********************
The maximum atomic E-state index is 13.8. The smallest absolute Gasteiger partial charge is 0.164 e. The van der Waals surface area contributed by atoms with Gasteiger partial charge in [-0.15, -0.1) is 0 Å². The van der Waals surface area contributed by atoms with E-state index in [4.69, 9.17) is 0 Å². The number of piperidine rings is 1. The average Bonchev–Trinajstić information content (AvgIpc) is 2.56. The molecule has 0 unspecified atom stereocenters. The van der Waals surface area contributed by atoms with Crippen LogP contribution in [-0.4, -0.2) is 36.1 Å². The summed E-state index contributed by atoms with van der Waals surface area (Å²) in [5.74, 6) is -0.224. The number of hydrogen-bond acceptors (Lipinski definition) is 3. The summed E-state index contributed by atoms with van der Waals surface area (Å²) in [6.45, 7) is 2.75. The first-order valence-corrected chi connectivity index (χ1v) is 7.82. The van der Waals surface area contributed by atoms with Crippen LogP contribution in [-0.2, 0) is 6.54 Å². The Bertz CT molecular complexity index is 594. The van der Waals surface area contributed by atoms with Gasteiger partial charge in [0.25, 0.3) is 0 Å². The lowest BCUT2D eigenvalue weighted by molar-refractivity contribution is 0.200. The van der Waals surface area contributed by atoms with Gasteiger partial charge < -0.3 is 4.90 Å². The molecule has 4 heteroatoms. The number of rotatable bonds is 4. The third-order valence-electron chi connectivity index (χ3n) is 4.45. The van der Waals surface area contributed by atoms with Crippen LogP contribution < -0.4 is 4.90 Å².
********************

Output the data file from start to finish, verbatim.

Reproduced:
The maximum atomic E-state index is 13.8. The smallest absolute Gasteiger partial charge is 0.164 e. The van der Waals surface area contributed by atoms with Gasteiger partial charge in [-0.15, -0.1) is 0 Å². The van der Waals surface area contributed by atoms with E-state index in [4.69, 9.17) is 0 Å². The number of piperidine rings is 1. The average Bonchev–Trinajstić information content (AvgIpc) is 2.56. The molecule has 0 unspecified atom stereocenters. The van der Waals surface area contributed by atoms with Crippen LogP contribution in [-0.4, -0.2) is 36.1 Å². The summed E-state index contributed by atoms with van der Waals surface area (Å²) in [5.74, 6) is -0.224. The number of hydrogen-bond acceptors (Lipinski definition) is 3. The summed E-state index contributed by atoms with van der Waals surface area (Å²) in [6.45, 7) is 2.75. The first-order valence-corrected chi connectivity index (χ1v) is 7.82. The van der Waals surface area contributed by atoms with Crippen LogP contribution in [-0.2, 0) is 6.54 Å². The Bertz CT molecular complexity index is 594. The van der Waals surface area contributed by atoms with Gasteiger partial charge in [0.25, 0.3) is 0 Å². The lowest BCUT2D eigenvalue weighted by molar-refractivity contribution is 0.200. The van der Waals surface area contributed by atoms with Gasteiger partial charge < -0.3 is 4.90 Å². The molecule has 4 heteroatoms. The number of rotatable bonds is 4. The third-order valence-electron chi connectivity index (χ3n) is 4.45. The van der Waals surface area contributed by atoms with Crippen LogP contribution < -0.4 is 4.90 Å².